At SummerSongs West, the accommodations are in six-bunk lodges (big plus: The whole camp overlooks the Pacific Ocean!). However, we also reserve a group rate of rooms at the nearby Cambria Lodge — if you prefer to upgrade to that option.
7) What are the teachers like at SummerSongs?
The teachers, coaches and facilitators at SummerSongs are carefully curated and are typically touring, award-winning artists and performers with many years, even several decades, of experience teaching adult students at retreats. Some may be brand-new to SummerSongs, others are beloved instructors who come back every year. In all cases, they are there for you — supportive, encouraging and meant to help you take your creative process to the next level!
8) What is a typical day like at SummerSongs?
There is no typical day at SummerSongs! Every day is whatever you want it to be — you can participate in as much or as little as you like. There IS a lot going on you can take advantage of: Two class periods in the morning, two after lunch, as well as one-on-one coaching sessions you can sign up for and post-dinner open mics, staff shows, song circles and jams. But, you might just want to designate a period as perfect for a nap, or set aside some quiet time to take a walk or just noodle on your guitar.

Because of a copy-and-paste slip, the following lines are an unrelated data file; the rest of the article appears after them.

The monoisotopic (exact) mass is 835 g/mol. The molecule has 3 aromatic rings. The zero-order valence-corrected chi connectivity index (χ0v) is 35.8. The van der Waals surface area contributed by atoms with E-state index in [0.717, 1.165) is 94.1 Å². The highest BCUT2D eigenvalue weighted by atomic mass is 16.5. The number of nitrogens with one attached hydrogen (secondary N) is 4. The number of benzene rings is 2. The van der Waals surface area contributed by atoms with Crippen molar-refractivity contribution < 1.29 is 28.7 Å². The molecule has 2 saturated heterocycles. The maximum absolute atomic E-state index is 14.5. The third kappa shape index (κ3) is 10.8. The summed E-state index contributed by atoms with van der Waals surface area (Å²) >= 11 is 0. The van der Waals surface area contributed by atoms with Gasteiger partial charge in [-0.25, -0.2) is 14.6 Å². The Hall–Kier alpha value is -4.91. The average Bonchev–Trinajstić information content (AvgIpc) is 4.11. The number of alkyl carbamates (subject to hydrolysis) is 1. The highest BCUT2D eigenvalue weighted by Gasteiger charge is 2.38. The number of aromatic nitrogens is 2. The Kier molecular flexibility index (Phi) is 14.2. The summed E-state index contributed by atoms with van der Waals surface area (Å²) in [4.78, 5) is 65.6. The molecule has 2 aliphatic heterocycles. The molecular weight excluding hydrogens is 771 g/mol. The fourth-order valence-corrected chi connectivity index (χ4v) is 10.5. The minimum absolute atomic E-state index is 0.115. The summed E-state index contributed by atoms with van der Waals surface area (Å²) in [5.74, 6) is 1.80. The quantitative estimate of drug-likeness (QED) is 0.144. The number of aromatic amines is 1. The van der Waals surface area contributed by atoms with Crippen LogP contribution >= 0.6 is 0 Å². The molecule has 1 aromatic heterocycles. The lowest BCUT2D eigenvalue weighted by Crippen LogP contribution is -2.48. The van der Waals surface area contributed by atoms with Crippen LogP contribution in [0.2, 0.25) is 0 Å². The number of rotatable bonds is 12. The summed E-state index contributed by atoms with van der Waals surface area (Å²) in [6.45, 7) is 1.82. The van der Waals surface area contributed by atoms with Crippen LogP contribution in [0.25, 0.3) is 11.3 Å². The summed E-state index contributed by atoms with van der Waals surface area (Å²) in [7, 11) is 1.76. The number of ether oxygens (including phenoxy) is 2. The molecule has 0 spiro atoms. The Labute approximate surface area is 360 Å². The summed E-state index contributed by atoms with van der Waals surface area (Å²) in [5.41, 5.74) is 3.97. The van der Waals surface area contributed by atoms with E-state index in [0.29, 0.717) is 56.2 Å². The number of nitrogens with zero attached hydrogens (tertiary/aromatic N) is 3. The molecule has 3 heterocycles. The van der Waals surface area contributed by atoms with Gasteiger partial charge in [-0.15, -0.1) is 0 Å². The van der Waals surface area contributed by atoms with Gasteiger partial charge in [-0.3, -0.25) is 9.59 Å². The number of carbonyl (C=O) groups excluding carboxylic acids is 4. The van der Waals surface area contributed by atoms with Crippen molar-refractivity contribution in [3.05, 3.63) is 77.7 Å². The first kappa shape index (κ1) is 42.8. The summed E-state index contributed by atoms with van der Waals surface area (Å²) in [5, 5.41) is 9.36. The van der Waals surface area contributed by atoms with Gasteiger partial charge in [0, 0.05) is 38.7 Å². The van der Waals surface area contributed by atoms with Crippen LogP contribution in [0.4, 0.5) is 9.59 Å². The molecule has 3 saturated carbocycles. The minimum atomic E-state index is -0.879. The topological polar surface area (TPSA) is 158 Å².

9) What if I’m on the fence about a songwriting retreat like SummerSongs?
Do yourself a favor and take a chance!
10) What if I have additional questions?
Reach out! You can get in touch with me at sharon at sharongoldmanmusic.com — if I don’t know the answer to your question, I’ll know exactly who to pass it to.
Get ready to register at www.summersongs.com!
SummerSongs West: June 1-5, Cambria, California
Teachers include Penny Nichols, Brett Perkins, Joyce Woodson, Michael McNevin, Ed Tree, Severin Browne, Steve Postell
SummerSongs East: July 23-29, Stony Point, NY
Teachers include: David Roth, Sloan Wainwright, Johnsmith, Abbie Gardner, Penny Nichols, Glen Roethel, Mark Dann